He returned to the QPR side for the 1989-90 season, and appeared in nine First Division appearances as well as scoring his first two English league goals. He fared better in 1990–91, playing in 18 league games and scoring eight goals as QPR ended up in a mid-table position. His 10 goals from 23 games in 1991–92 helped ensure QPR's status as founder members of the new FA Premier League for the 1992-93 season, and it was during this campaign that he established himself as a top striker, scoring 20 goals in 37 games as QPR finished fifth — the highest placed of all the London sides.

His fine form continued into 1993–94, during which his 16 goals from 36 games helped QPR finish ninth. Despite mounting speculation of a move to either Manchester United or Arsenal, he signed a two-year contract with QPR that summer.[8]

In 1994–95, he scored 24 times in the Premier League and speculation grew that he would soon be on his way to a bigger club. In nearly a decade at Loftus Road, he played under four different managers - Jim Smith, Trevor Francis, Don Howe and Gerry Francis.[9]

Newcastle United

Ferdinand was sold to Newcastle in 1995 for £6 million, with Hayes receiving £600,000 due to a sell-on clause agreed following his move to QPR (with the money received Hayes built a function suite and named it "The Ferdinand Suite" in his honour). His arrival at the club came nearly three years after the Magpies had offered QPR £3.3million for him during their Division One promotion season — but the offer had been turned down.[10]

The spell on Tyneside was arguably Ferdinand's most successful club tenure. He scored 29 goals in his first season with Newcastle, and significantly contributed to the side's getting within touching distance of the Premiership title in the 1995–96 season. Newcastle led the league by 12 points at one stage, but were overhauled by Manchester United in the final three months of the season.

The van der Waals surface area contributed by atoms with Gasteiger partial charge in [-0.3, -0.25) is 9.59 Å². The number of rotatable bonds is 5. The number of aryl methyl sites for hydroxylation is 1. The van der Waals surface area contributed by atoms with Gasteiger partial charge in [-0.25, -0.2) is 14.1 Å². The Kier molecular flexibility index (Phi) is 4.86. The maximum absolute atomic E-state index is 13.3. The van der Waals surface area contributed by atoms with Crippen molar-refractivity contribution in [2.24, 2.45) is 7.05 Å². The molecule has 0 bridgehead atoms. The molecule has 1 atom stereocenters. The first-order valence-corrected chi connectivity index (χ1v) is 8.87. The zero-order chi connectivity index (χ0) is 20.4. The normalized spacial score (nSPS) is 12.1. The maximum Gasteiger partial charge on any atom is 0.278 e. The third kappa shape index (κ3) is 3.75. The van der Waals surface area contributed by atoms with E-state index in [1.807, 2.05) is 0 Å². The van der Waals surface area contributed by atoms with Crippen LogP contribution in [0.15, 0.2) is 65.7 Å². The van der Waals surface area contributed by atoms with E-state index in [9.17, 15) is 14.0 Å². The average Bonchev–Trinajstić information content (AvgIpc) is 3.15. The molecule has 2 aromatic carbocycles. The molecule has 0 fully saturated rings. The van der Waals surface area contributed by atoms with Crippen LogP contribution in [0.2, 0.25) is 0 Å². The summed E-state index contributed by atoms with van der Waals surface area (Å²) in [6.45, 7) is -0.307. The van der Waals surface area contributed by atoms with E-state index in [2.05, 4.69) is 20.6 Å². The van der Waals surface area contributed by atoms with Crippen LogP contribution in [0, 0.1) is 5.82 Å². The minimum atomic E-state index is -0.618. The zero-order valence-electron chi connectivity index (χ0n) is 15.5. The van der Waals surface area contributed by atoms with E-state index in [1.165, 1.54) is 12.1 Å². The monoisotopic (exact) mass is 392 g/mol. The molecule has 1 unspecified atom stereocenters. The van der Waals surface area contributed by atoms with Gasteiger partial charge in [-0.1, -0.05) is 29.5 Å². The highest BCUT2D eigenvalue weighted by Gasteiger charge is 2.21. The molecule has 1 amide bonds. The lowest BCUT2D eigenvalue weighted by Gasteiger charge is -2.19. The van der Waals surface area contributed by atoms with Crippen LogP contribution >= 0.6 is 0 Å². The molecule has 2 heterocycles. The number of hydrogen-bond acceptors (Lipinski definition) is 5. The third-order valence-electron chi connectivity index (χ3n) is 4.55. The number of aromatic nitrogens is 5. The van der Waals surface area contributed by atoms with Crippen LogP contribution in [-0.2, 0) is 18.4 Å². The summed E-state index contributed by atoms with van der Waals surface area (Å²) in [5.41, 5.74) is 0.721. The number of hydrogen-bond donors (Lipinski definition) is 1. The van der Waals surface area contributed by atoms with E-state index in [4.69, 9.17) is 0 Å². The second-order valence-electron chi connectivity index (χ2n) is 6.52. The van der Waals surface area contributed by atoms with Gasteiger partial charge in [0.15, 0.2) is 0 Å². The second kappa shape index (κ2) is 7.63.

In both of his seasons on Tyneside, Ferdinand collected runners-up medals in the Premier League. In the second season, they contested a four-horse race with Manchester United, Arsenal and Liverpool before Manchester United won the title. Ferdinand scored 50 goals in only 84 games at Newcastle, forming a successful partnership with Alan Shearer. He was and indeed is still very highly thought of by Newcastle United.

Ferdinand received a standing ovation when he returned to St. James' Park as a Tottenham player, trying to put Alan Shearer's number 9 shirt on to complete a lap of honour, he broke down in tears and could only manage to put the shirt on inside out and back to front before being helped from the field. Ferdinand returned again, when he also received a standing ovation, coming on as a substitute at Alan Shearer's testimonial and subsequently scored.

Tottenham Hotspur

In 1997 Ferdinand was bought by Tottenham Hotspur, the club he supported as a boy, again for £6 million. Injuries heavily disrupted his first season at the club, but towards the end of the campaign he formed a good partnership with Jürgen Klinsmann, and the pair's goals saved Spurs from relegation from the Premiership. Ferdinand helped Spurs win the League Cup in 1999, defeating Leicester City 1–0 in the final at Wembley, but injuries restricted him to just 12 goals in his first three seasons at the club.

He scored 10 goals in the 2000–01 season and 15 in 2001–02. He played in a second League Cup final for the club, against Blackburn Rovers, but was thwarted by three saves by Rovers' goalkeeper Brad Friedel as Spurs lost 2–1. Ferdinand scored the 10,000th goal in Premiership history on 15 December 2001 for Spurs against Fulham.

Later career

In January 2003, he moved to West Ham United, and scored his first goal for the club against former club Tottenham,[11] but was unable to prevent the club's relegation from the Premier League and opted to remain in the top flight by signing for newly promoted Leicester City on a free transfer. While at Leicester Ferdinand scored 14 Premiership goals, despite being 37 years old. After the Foxes were relegated at the end of that season, he rejected a new contract and joined Bolton Wanderers.[12]